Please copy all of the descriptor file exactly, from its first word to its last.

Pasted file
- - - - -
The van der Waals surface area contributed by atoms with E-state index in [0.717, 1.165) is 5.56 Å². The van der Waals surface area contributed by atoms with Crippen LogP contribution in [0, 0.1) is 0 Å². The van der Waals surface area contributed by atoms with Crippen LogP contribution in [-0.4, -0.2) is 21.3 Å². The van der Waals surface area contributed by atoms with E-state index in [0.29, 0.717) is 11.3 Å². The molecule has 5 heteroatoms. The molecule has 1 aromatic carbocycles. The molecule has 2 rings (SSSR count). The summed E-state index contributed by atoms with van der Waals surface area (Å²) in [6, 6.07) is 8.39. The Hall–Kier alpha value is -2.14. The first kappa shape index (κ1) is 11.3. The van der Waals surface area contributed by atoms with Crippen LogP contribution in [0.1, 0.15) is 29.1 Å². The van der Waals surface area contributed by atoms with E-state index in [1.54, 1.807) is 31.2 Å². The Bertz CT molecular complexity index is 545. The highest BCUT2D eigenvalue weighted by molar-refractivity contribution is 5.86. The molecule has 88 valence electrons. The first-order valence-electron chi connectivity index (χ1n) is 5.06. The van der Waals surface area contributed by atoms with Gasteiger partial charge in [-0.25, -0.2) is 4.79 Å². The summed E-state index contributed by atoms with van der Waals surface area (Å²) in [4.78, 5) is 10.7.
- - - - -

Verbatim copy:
The van der Waals surface area contributed by atoms with E-state index in [0.717, 1.165) is 5.56 Å². The van der Waals surface area contributed by atoms with Crippen LogP contribution in [0, 0.1) is 0 Å². The van der Waals surface area contributed by atoms with Crippen LogP contribution in [-0.4, -0.2) is 21.3 Å². The van der Waals surface area contributed by atoms with E-state index in [0.29, 0.717) is 11.3 Å². The molecule has 5 heteroatoms. The molecule has 1 aromatic carbocycles. The molecule has 2 rings (SSSR count). The summed E-state index contributed by atoms with van der Waals surface area (Å²) in [6, 6.07) is 8.39. The Hall–Kier alpha value is -2.14. The first kappa shape index (κ1) is 11.3. The van der Waals surface area contributed by atoms with Crippen LogP contribution in [0.1, 0.15) is 29.1 Å². The van der Waals surface area contributed by atoms with E-state index in [1.54, 1.807) is 31.2 Å². The Bertz CT molecular complexity index is 545. The highest BCUT2D eigenvalue weighted by molar-refractivity contribution is 5.86. The molecule has 88 valence electrons. The first-order valence-electron chi connectivity index (χ1n) is 5.06. The van der Waals surface area contributed by atoms with Gasteiger partial charge in [-0.25, -0.2) is 4.79 Å². The summed E-state index contributed by atoms with van der Waals surface area (Å²) in [4.78, 5) is 10.7.